After Ben is killed (mom passed years before) and Danny is kidnapped by militia leaders - led by Captain Tom Neville (Giancarlo Esposito, Breaking Bad) under the orders of General Monroe (David Lyons, The Cape) - Charlie heads off with family friend Aaron (Zak Orth, 30 Rock, Fringe) and town doctor Maggie (Anna Lise Phillips, Animal Kingdom) to get help from estranged uncle Miles (Billy Burke, Rizzoli & Isles, 24), a former U.S. Marine living a reclusive life.

Turns out Ben was directly involved in what caused the global blackout and Miles may have knowledge about it and may be the key to getting the power turned back on.  The "actual" key to doing so seems to be a fancy flash drive Ben entrusted to Aaron before his death.
And it's not the only one.  Grace (Maria Howell, The Vampire Diaries, Army Wives), a woman who helps Danny during a brief escape attempt, also has one.  So one mystery for the series is established - just how many of these drives are out there, how do they work and are they truly the answer to bringing back the power?

Thus Revolution follows Charlie and her rogue band of survivors as they set out to rescue Danny, overthrow the militia and ultimately re-establish the United States of America while exploring the enduring mystery of why the power failed, and if - or how - it will ever return.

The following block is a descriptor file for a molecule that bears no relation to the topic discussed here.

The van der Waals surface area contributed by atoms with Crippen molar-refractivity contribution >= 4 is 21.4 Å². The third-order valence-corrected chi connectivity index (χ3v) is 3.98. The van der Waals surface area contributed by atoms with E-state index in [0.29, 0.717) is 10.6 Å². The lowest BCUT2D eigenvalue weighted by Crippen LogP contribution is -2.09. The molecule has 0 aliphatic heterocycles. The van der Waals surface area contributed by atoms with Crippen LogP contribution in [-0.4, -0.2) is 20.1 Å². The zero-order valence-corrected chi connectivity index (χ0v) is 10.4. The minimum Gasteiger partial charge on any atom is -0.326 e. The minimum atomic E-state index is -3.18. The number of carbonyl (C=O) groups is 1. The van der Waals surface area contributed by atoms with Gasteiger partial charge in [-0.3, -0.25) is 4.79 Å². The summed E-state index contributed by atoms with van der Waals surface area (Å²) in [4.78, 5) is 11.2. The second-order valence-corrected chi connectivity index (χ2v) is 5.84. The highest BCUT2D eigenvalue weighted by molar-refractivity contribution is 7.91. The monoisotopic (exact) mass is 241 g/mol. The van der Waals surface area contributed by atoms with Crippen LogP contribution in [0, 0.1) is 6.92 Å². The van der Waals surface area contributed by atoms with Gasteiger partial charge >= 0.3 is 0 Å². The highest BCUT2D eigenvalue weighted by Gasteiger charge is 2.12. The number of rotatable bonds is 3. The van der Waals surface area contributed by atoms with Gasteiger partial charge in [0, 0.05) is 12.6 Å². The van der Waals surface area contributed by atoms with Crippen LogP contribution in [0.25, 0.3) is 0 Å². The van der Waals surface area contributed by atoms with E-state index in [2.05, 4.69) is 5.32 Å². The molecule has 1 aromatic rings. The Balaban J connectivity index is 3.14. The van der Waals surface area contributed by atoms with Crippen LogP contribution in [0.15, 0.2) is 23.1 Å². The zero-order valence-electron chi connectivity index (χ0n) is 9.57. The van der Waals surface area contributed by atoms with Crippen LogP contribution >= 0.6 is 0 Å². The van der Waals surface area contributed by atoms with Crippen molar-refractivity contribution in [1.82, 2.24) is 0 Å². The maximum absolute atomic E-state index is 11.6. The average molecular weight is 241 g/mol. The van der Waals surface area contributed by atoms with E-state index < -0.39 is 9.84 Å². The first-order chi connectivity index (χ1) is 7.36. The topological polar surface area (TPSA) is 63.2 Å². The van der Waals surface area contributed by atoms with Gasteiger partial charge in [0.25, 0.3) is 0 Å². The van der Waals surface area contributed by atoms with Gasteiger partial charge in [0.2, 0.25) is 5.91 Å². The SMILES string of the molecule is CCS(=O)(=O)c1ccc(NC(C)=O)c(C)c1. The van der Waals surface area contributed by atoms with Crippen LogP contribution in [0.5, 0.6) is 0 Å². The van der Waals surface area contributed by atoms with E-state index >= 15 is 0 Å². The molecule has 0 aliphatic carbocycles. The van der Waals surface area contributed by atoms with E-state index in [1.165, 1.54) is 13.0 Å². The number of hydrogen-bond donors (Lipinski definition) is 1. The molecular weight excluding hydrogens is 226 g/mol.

Obviously this is a very ambitious premise to undertake, and such a one has been tried before with great success (Lost), with some early success (Heroes) and with not-so-much success (Flash Forward, The Event).  I suppose the series life of Revolution will depend on if they can keep the preliminary momentum established going without getting too bogged down in subplots and heavy-handed mythology, as has happened with some of those other series.
As for the cast, Spiridakos is a new face for me.  I can see the producers establishing her as liken to Katniss from The Hunger Games (right down to her bow and arrow) - a fighter, independent, a survivor.  She didn't hit it out of the park for me in the pilot, but since the story centers around her, I'll give her a chance to grow on me.  Burke is good as Miles - surly, bittter, and one who definitely kicks ass (there's an awesome fight sequence in the third act not to be missed).  Orth should provide some nice comedy as quirky billionaire (thanks to Google) Aaron who would gladly trade his nest egg for a decent roll of TP.  And I like Mitchell and will look forward to seeing her in flashbacks that will surely help fill in the story of what happened to this family directly following the blackout and the years following.